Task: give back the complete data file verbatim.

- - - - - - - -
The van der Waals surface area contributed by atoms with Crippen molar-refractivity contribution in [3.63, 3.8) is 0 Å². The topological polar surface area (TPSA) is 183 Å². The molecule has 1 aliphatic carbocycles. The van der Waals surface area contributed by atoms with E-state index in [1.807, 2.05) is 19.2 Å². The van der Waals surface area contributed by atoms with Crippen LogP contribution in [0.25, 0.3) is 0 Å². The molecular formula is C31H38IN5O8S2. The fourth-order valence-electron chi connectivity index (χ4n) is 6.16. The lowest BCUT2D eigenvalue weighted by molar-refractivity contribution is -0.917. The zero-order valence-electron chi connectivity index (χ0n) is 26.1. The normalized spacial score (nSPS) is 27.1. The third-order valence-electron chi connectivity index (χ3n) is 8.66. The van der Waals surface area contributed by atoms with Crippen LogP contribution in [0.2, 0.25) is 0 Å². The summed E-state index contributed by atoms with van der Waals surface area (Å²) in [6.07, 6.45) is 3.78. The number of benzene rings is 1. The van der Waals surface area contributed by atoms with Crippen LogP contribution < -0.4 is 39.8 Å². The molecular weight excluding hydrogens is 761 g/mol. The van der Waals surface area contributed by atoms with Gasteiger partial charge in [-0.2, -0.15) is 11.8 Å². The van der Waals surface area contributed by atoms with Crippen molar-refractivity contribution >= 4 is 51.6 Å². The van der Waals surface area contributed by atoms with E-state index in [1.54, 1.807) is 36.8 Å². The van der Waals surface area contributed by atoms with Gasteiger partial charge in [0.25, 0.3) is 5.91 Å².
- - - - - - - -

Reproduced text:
The van der Waals surface area contributed by atoms with Crippen molar-refractivity contribution in [3.63, 3.8) is 0 Å². The topological polar surface area (TPSA) is 183 Å². The molecule has 1 aliphatic carbocycles. The van der Waals surface area contributed by atoms with E-state index in [1.807, 2.05) is 19.2 Å². The van der Waals surface area contributed by atoms with Crippen LogP contribution in [0.25, 0.3) is 0 Å². The molecular formula is C31H38IN5O8S2. The fourth-order valence-electron chi connectivity index (χ4n) is 6.16. The lowest BCUT2D eigenvalue weighted by molar-refractivity contribution is -0.917. The zero-order valence-electron chi connectivity index (χ0n) is 26.1. The normalized spacial score (nSPS) is 27.1. The third-order valence-electron chi connectivity index (χ3n) is 8.66. The van der Waals surface area contributed by atoms with Crippen LogP contribution in [0.2, 0.25) is 0 Å². The summed E-state index contributed by atoms with van der Waals surface area (Å²) in [6.07, 6.45) is 3.78. The number of benzene rings is 1. The van der Waals surface area contributed by atoms with Crippen LogP contribution < -0.4 is 39.8 Å². The molecular weight excluding hydrogens is 761 g/mol. The van der Waals surface area contributed by atoms with Gasteiger partial charge in [-0.2, -0.15) is 11.8 Å². The van der Waals surface area contributed by atoms with Crippen molar-refractivity contribution >= 4 is 51.6 Å². The van der Waals surface area contributed by atoms with E-state index in [1.54, 1.807) is 36.8 Å². The van der Waals surface area contributed by atoms with Gasteiger partial charge in [0.25, 0.3) is 5.91 Å².